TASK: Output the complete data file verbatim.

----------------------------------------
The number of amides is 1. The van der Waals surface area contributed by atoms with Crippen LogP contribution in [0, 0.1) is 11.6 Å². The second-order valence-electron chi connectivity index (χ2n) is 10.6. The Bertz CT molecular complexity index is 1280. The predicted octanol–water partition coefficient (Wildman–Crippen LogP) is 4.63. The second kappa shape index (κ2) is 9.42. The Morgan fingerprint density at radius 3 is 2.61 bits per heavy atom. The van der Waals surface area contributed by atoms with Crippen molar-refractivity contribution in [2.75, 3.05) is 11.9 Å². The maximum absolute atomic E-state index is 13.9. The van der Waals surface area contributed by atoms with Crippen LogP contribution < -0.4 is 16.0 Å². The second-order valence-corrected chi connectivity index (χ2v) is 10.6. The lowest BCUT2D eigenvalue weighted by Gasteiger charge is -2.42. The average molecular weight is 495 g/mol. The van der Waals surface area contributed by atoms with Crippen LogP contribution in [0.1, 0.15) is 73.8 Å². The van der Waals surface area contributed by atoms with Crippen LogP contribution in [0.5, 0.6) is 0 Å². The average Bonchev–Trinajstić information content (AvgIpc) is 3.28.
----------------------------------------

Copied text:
The number of amides is 1. The van der Waals surface area contributed by atoms with Crippen LogP contribution in [0, 0.1) is 11.6 Å². The second-order valence-electron chi connectivity index (χ2n) is 10.6. The Bertz CT molecular complexity index is 1280. The predicted octanol–water partition coefficient (Wildman–Crippen LogP) is 4.63. The second kappa shape index (κ2) is 9.42. The Morgan fingerprint density at radius 3 is 2.61 bits per heavy atom. The van der Waals surface area contributed by atoms with Crippen molar-refractivity contribution in [2.75, 3.05) is 11.9 Å². The maximum absolute atomic E-state index is 13.9. The van der Waals surface area contributed by atoms with Crippen LogP contribution < -0.4 is 16.0 Å². The second-order valence-corrected chi connectivity index (χ2v) is 10.6. The lowest BCUT2D eigenvalue weighted by Gasteiger charge is -2.42. The average molecular weight is 495 g/mol. The van der Waals surface area contributed by atoms with Crippen LogP contribution in [0.1, 0.15) is 73.8 Å². The van der Waals surface area contributed by atoms with Crippen LogP contribution in [0.5, 0.6) is 0 Å². The average Bonchev–Trinajstić information content (AvgIpc) is 3.28.